- Did I mention you get all this for FREE?
And back to using it with Gatsby.
After you link your Netlify site to a specific code repository, Netlify’s build
bots take care of the rest. From that point on, when you push a change to your
repo, the build bot says, “Hey look! a change! I need to run the
npm run build
command…”, then it follows the package.json (or yarn file) in the repo and
downloads the necessary dependencies if they aren’t already cached, and then
builds out the static site.
And during this build process, Gatsby’s clever APIs are taking care of grabbing content from Contentful and generating the static pages for the articles. Awesome. When this process is done, you can even be notified via Slack, or Email.
Netlify is the easy-button for your deploy/hosting problem.
Coupled with your Gatsby site, the site performance is outstanding. Both perceived performance and measurable performance are there. You get time-to-first-byte measurements in the single digits. The code-splitting and pre-fetching perks of Gatsby also help to make your site score well in web performance tests. All out of the box.
Now, to come full circle I needed something that would trigger a new site build when someone edited or added an article from Contentful. Again, Contentful and Netlify to the rescue.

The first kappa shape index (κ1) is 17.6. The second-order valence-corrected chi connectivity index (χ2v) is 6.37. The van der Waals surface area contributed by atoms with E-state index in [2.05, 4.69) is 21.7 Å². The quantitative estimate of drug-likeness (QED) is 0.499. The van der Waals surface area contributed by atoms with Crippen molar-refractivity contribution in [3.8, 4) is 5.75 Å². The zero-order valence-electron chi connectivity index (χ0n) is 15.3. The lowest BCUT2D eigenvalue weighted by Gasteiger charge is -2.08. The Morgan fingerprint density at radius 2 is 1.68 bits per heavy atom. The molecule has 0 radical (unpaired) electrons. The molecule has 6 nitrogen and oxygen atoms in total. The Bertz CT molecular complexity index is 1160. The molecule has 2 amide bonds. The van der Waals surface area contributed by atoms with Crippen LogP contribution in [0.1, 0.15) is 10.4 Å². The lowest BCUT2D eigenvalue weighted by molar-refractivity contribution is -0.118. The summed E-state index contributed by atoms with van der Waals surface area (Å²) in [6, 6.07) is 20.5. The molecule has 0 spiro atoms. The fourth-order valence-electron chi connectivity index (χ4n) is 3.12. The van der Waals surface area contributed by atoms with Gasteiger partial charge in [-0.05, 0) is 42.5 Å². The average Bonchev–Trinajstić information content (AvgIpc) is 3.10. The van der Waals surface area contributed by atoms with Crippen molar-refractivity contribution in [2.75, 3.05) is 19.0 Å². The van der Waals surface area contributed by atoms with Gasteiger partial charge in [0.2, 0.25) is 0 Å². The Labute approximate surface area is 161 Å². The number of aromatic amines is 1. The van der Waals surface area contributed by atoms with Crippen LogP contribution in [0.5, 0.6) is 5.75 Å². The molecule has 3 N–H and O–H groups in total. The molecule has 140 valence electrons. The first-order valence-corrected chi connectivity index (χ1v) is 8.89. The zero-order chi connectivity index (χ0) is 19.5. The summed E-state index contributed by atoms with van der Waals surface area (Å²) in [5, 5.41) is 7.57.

Contentful has webhook functionality built-in and lets you fire off a request when an action is taken on a piece of content or when content is created. Perfect. With this hook, Contentful talks to Netlify when there’s a change or addition, and Netlify rebuilds the site and deploys it.
It’s a match made in JAMstack heaven.
Gatsby makes building the site fun and painless. It gets out of the way and lets you be creative with your craft — yet also adds some insane perks, like responsive image handling and lazy loading, with very little effort on your part. Contentful lets you focus on your content the same way Gatsby lets you focus on developing, and Netlify really “just works.” It lets you hit a few buttons and leaves you with a “Is it really this easy?” kind of feeling.
Now, hopefully, our customers will feel the same with our site.